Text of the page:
Small business struggles to compete in global market

Santa Cruz Sentinel

SANTA CRUZ — “Dear Solar Professional,” begins a cordial e-mail that invites Santa Cruz solar businessman Ron Swenson to an industry event in Arizona where a “Renown German solar expert Prof. Dr. Roland Schindler will introduce state-of-the-art German solar technologies to the audience with accompanying Q&A sessions.”

The solar industry event, initiated as a result of Germany’s 2002 “Renewable Energies Export Initiative,” showcases the country’s technical expertise abroad to promote trade. It is just the kind of program that U.S. business owners hope the new National Export Initiative will expand.

“The federal government has high-profile political events where a ministerial-level trade mission takes place, but I am not aware of such initiatives at the grassroots level,” said Swenson, who heads up Swenson Technology, which sells the rMeter, a solar energy monitoring system that provides real-time information about energy production and consumption via a Web browser. “Such initiatives in the USA are predominantly privately funded by industry and chamber groups and are very intermittent.”

In addition to help with promotion, exporters often struggle with high export fees and shipping delays. Just last week, Swenson Technologies was notified there would be an additional $400 tacked on to a $220 bill to ship an 8-pound solar energy meter from Santa Cruz to a company in the Galapagos Islands. The most recent bill, related to duties, customs and taxes, arrived after a four-and-a-half-week delay, which meant the Ecuadorean customer had yet to receive the product.

“We pay a pretty high premium and it’s hard to get standard procedures in place,” Swenson said. “It’s very clumsy.”

Exports make up about 55 percent of the business for Interphase Technologies, a marine sonar electronics company in Soquel that ships to about 100 countries and hopes to expand its global reach. In addition to better promotion abroad, Charles Hicks, Interphase president, would like to see government subsidized trips abroad and more product development grant money.

“Sometimes I am very envious because governments really help companies over here,” Hicks said. “Our competitors in Europe are able to go to lot more shows. The governments pay for them to go.”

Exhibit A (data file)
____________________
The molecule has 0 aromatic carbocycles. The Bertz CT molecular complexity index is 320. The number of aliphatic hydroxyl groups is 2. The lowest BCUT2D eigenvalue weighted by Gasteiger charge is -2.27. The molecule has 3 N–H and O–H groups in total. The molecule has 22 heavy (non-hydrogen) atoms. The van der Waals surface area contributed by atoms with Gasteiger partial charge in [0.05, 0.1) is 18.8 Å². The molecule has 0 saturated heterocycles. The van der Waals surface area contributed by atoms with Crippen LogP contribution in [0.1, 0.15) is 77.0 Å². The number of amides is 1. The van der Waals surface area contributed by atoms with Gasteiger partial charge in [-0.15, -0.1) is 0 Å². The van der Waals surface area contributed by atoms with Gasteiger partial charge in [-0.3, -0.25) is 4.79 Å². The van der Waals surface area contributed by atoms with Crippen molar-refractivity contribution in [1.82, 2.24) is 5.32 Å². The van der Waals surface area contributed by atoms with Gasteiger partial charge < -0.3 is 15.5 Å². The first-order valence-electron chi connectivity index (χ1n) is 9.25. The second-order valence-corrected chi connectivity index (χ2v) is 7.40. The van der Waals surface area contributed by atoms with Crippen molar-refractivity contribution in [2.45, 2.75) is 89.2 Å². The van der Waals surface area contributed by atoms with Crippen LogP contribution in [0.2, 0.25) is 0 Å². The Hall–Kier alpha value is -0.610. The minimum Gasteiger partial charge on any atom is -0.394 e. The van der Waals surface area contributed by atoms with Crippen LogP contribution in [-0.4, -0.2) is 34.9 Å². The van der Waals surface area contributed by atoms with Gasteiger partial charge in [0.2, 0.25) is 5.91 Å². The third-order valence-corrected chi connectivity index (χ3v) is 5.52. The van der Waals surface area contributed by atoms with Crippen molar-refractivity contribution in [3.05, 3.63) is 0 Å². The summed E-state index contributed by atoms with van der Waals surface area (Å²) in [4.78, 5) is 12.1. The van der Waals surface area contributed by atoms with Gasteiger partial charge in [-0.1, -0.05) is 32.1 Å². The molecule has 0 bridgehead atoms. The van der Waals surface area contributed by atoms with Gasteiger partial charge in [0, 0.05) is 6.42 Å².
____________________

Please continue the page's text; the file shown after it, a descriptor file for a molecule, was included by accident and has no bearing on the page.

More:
Of particular concern in the agriculture community are protectionist barriers disguised as something else, said Jess Brown, executive director of the Santa Cruz County Farm Bureau.

“I hope it will do something about barriers that are not founded on substantial issues,” Brown said.

Access to quick money to get through customs is also important, said Teresa Thomae, Small Business Development Center director.

“There’s definitely a market for Santa Cruz lifestyles,” she said.

However, she added, “if we’re going to reduce the trade deficit, we have to increase assistance programs for exporters.”

That is increasingly a challenge, said Bernie Weiss, director of the Campbell-based Centers for International Trade Development, which provides free export support and training in the area but lost $100,000 in state funding last year and will lose the same amount in June. Of the total 15 centers in the state, eight lost all their state funding this year and will only stay open if they can secure other grants. Weiss has applied for grants for specific industries such as solar or clean technologies and specialty growers interested in exporting to China.

There are broader policy issues as well, such as energy policies that haven’t stimulated enough development in alternative energies, which are more popular abroad than here in the U.S., said Swenson. He hopes to soon perfect an inexpensive microsolar design that would efficiently fuel flashlights and other portable devices, and he is working on solar-powered transportation.

“U.S. energy policy is in the way,” Swenson said. “This is either going to be exported or imported.”

This article is published HERE


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